“It really is a special place, but it’s tiny up there,” Krause said. “We definitely squeeze a lot of people in to do the job, but it’s the best view in baseball.”

‘A pretty good gig’

All five of the broadcasters said they are looking to make it their career after they finish with their education.

Duluth Huskies radio broadcaster
Duluth Huskies broadcaster Kyle Morrison looks on from the grandstand inside Wade Stadium during a stoppage in play while working on the Duluth Huskies radio broadcast team during the Huskies game against the La Crosse Loggers on Wednesday, Aug. 10, 2022.
Dan Williamson / Duluth News Tribune

Kyle Morrison, a student at Seattle Pacific University, writes regularly for the student newspaper, but he had no broadcasting experience when he arrived in Duluth. His dream is to become a Major League broadcaster. He said he went back to his earliest games this summer and listened to his calls and he can see the improvement.

“This is a pretty good gig, getting to show up to a baseball field and talk about baseball,” he said. “I think some of the other best things about this summer is just that I’ve grown a lot. I can definitely see myself now at the end of the summer coming into my own as a broadcaster. I think that where I am now compared to where I was at the very beginning — it’s just miles different.”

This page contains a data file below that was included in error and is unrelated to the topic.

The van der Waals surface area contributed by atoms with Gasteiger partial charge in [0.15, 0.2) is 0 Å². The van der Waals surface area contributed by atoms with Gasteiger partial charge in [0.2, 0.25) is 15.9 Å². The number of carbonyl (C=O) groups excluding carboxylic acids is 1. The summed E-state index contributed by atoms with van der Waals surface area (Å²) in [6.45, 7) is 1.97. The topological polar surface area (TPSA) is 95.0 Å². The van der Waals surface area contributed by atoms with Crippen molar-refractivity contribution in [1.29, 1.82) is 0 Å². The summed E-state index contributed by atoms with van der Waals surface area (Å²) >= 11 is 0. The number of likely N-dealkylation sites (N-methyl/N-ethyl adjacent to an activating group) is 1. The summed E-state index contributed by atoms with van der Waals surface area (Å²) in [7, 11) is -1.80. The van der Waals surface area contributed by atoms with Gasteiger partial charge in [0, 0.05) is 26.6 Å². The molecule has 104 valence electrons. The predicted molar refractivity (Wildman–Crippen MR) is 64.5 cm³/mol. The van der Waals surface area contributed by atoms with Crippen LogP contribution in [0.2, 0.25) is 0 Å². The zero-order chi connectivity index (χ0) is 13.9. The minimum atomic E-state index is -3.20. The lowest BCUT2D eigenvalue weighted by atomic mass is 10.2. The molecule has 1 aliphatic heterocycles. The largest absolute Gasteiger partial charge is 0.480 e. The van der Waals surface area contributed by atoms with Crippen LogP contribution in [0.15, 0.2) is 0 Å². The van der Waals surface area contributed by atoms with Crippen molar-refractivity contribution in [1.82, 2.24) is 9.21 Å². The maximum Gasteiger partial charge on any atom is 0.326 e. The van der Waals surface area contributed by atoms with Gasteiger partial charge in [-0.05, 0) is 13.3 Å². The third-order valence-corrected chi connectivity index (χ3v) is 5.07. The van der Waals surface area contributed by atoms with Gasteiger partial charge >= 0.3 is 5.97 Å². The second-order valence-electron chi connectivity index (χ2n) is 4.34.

ADVERTISEMENT

This article originally listed an incorrect name for Kyle Morrison. It was originally posted at 6 a.m. Aug. 19. It was updated at 7:07 p.m. Aug. 25. The News Tribune regrets the error.

More from Jamey Malcomb
The three coaches graduated from the school in the early 1990s and ended up playing college football together at Valley City State in North Dakota.

Baseball player.
The Duluth Huskies' Jonathan Vastine throws the ball from first to second base to complete a double play during the Thursday, Aug. 11, 2022, home game against La Crosse.
Steve Kuchera / Duluth News Tribune
Baseball player.
Duluth Huskies outfielder Jared Mettam catches a fly ball for an out during the Thursday, Aug. 11, 2022, home game against La Crosse.
Steve Kuchera / Duluth News Tribune

Duluth Huskies camera operator
Marisa Mulholland operates a camera along the first base side of Wade Stadium for the online video stream of the Huskies game against the La Crosse Loggers on Wednesday, Aug. 10, 2022.
Dan Williamson / Duluth News Tribune
Duluth Huskies camera operator smiles
Jaeden Lizakowski smiles while posing between innings next to the camera she operated along the third base side of Wade Stadium for the online video stream of the Huskies game against the La Crosse Loggers on Wednesday, Aug. 10, 2022.
Dan Williamson / Duluth News Tribune
Duluth Huskies camera operator
Jaeden Lizakowski operates a camera along the third base side of Wade Stadium for the online video stream of the Huskies game against the La Crosse Loggers on Wednesday, Aug. 10, 2022.
Dan Williamson / Duluth News Tribune